GAO report on Station fire

Station fire
Station fire
Photo from InciWeb

As we reported on August 6, 2010, the two California U.S. senators and several local House members signed a letter asking the Government Accountability Office to look into the management of the 2009 Station fire that burned 160,000 acres and killed two firefighters near Los Angeles. The Associated Press is reporting today that they have obtained a draft copy of the GAO report. Here is an excerpt from the AP article:

A draft report obtained by The Associated Press discloses conflicting accounts of why an air tanker was not summoned in the early hours of what turned out to be the largest wildfire in Los Angeles County history.

Critics have long said the U.S. Forest Service didn’t bring in enough aircraft and firefighters to quickly snuff the 2009 Station Fire in the Angeles National Forest. A nearby air tanker could have been called in shortly after the fire started, but the supervisor and the pilot provide different reasons why that didn’t happen.

“These decisions may be made with imperfect information and under severe time constraints, relying heavily on the professional judgment of those involved. It is not possible to know with certainty whether different decisions or actions would have resulted in a different outcome for the Station Fire,” the draft U.S. Government Accountability Office report concludes.

[…]

The report says the Forest Service needs to clear up foggy policies that could cause confusion when working with local firefighters.

In spite of the U.S. Forest Service’s November, 2009 report on the Angeles National Forest fire that found nothing to criticize about how the fire was managed in the first 46 hours, and further said that policies and procedures were followed, many knowledgeable former wildland firefighters have accused the USFS of under-staffing the fire during it’s early stages, and attacking the fire on the first night and the morning of the second day with strategy and tactics that were less than aggressive.

USFS releases Lessons Learned Report on Station fire

A few days ago the Wildfire Lessons Learned Center posted a copy of the Station Fire Lessons Learned Report, dated October, 2010, released more than two years after the fire. The two-year delay is probably due to the firefighter fatalities and the allegations of poor decisions made during the first 24 hours of the fire. If the allegations about the less than aggressive tactics, not using night flying helicopters the first night, and a several hour delay in dispatching air tankers the next morning are true, those decisions may have prevented the fire from being contained during the first 24 hours.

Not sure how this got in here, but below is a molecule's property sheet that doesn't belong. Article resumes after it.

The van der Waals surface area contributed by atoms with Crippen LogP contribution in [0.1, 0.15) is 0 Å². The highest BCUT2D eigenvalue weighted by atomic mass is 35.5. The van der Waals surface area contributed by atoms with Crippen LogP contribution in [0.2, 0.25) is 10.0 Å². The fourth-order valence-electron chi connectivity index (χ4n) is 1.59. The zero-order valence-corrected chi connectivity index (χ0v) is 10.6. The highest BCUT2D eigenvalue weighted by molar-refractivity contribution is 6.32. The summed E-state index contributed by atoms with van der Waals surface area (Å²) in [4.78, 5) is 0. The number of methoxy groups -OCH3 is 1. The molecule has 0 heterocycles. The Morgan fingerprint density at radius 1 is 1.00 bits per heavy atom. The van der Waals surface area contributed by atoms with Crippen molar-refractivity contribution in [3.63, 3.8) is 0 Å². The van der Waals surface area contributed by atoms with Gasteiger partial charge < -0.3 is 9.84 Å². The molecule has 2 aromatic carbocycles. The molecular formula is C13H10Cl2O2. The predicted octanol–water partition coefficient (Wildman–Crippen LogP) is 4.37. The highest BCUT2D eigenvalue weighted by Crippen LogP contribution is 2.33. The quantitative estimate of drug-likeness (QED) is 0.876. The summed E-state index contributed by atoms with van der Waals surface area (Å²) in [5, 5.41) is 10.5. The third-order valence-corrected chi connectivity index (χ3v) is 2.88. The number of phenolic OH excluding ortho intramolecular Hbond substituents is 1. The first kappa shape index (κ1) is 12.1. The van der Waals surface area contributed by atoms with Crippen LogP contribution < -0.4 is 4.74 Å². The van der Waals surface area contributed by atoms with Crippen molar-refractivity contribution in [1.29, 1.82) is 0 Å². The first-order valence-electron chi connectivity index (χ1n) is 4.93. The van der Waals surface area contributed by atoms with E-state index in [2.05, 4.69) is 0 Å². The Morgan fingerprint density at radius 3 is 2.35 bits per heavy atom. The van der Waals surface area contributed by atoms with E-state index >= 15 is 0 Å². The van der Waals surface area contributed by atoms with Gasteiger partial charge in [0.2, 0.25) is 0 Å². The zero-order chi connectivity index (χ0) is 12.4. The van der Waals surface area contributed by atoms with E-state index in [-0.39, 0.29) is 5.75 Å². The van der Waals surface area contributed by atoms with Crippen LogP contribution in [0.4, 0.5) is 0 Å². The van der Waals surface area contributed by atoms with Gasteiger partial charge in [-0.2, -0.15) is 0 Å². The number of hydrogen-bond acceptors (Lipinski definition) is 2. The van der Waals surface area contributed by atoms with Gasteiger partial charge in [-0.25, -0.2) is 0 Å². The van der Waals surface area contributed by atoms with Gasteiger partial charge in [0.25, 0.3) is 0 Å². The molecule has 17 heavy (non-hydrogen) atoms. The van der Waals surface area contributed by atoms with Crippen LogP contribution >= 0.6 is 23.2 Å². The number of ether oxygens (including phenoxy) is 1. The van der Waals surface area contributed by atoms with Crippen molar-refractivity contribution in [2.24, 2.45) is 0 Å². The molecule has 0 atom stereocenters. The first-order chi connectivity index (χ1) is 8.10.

Some of the headlines from the Lessons Learned Report are below.

Station fire lessons learned

More information on Wildfire Today about the Station fire.

Author: Bill Gabbert

After working full time in wildland fire for 33 years, Bill Gabbert now writes about it from the Black Hills. Google+

2 thoughts on “GAO report on Station fire”

  1. I was once told that after the initial dispatch if you “add” resources (over order) during the initial attack period, and the fire is contained, your boss will probably let you know, “you didn’t really need all that stuff” (listening from his/her desk). No one will remember that conversation past a few days. HOWEVER if you (under order) and the fire takes large tolls, everyone seems to remember that forever. It is all a balancing act.

  2. That is one sweet report.

    One can see all those issue and especially IF the USFS hasn’t used night fly helos since 1980 and CalFire is not going to subject their acft due to age. Begs to the aviation community and the USFS….what is THAT COST going to be? Best have some dinero ready for the operators/cooperators and not expect those folks to absorb the entire cost. Also the Risk Assessment will somewhat skyrocket!! But Standby…..USFS Region 5 will have all the answers in the winter 2011/2012…now won’t they?

    Good thing AAR’s are required by NIMS and whatnot.. Incidents such as these need to be addressed as do many other emergency management operations and should remain in the open and not hidden by the agencies for FOIA issues. One can see others AAR’s in llis.gov and the requirement out to be that these issues get to be seen there when the slightest hint of an FMAG is being considered

Comments are closed.